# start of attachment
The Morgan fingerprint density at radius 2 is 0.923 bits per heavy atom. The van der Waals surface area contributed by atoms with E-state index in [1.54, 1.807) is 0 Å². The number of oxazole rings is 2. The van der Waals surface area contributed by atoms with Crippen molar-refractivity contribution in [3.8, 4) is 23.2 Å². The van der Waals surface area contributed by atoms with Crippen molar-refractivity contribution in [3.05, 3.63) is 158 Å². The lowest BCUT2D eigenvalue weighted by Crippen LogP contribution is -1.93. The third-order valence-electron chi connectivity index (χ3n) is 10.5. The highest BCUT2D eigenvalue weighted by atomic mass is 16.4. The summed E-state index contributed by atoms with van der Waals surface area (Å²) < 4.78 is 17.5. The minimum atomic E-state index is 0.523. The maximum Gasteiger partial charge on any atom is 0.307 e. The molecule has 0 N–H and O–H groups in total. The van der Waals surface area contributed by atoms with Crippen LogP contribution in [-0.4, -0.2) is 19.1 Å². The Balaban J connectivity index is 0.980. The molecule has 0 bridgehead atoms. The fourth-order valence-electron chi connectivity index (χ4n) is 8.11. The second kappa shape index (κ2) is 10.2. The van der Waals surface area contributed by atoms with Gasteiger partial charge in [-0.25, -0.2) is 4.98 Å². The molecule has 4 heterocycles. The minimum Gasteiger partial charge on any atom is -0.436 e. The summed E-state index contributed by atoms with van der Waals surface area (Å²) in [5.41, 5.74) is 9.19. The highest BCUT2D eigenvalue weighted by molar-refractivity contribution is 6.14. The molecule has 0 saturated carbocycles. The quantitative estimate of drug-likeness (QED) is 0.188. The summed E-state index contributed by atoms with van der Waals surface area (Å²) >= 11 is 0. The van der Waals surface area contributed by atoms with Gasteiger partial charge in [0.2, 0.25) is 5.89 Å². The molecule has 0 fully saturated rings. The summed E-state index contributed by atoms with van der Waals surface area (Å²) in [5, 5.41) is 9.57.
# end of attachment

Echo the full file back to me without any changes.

The Morgan fingerprint density at radius 2 is 0.923 bits per heavy atom. The van der Waals surface area contributed by atoms with E-state index in [1.54, 1.807) is 0 Å². The number of oxazole rings is 2. The van der Waals surface area contributed by atoms with Crippen molar-refractivity contribution in [3.8, 4) is 23.2 Å². The van der Waals surface area contributed by atoms with Crippen molar-refractivity contribution in [3.05, 3.63) is 158 Å². The lowest BCUT2D eigenvalue weighted by Crippen LogP contribution is -1.93. The third-order valence-electron chi connectivity index (χ3n) is 10.5. The highest BCUT2D eigenvalue weighted by atomic mass is 16.4. The summed E-state index contributed by atoms with van der Waals surface area (Å²) < 4.78 is 17.5. The minimum atomic E-state index is 0.523. The maximum Gasteiger partial charge on any atom is 0.307 e. The molecule has 0 N–H and O–H groups in total. The van der Waals surface area contributed by atoms with Crippen LogP contribution in [-0.4, -0.2) is 19.1 Å². The Balaban J connectivity index is 0.980. The molecule has 0 bridgehead atoms. The fourth-order valence-electron chi connectivity index (χ4n) is 8.11. The second kappa shape index (κ2) is 10.2. The van der Waals surface area contributed by atoms with Gasteiger partial charge in [-0.25, -0.2) is 4.98 Å². The molecule has 4 heterocycles. The minimum Gasteiger partial charge on any atom is -0.436 e. The summed E-state index contributed by atoms with van der Waals surface area (Å²) in [5.41, 5.74) is 9.19. The highest BCUT2D eigenvalue weighted by molar-refractivity contribution is 6.14. The molecule has 0 saturated carbocycles. The quantitative estimate of drug-likeness (QED) is 0.188. The summed E-state index contributed by atoms with van der Waals surface area (Å²) >= 11 is 0. The van der Waals surface area contributed by atoms with Gasteiger partial charge in [0.2, 0.25) is 5.89 Å². The molecule has 0 fully saturated rings. The summed E-state index contributed by atoms with van der Waals surface area (Å²) in [5, 5.41) is 9.57.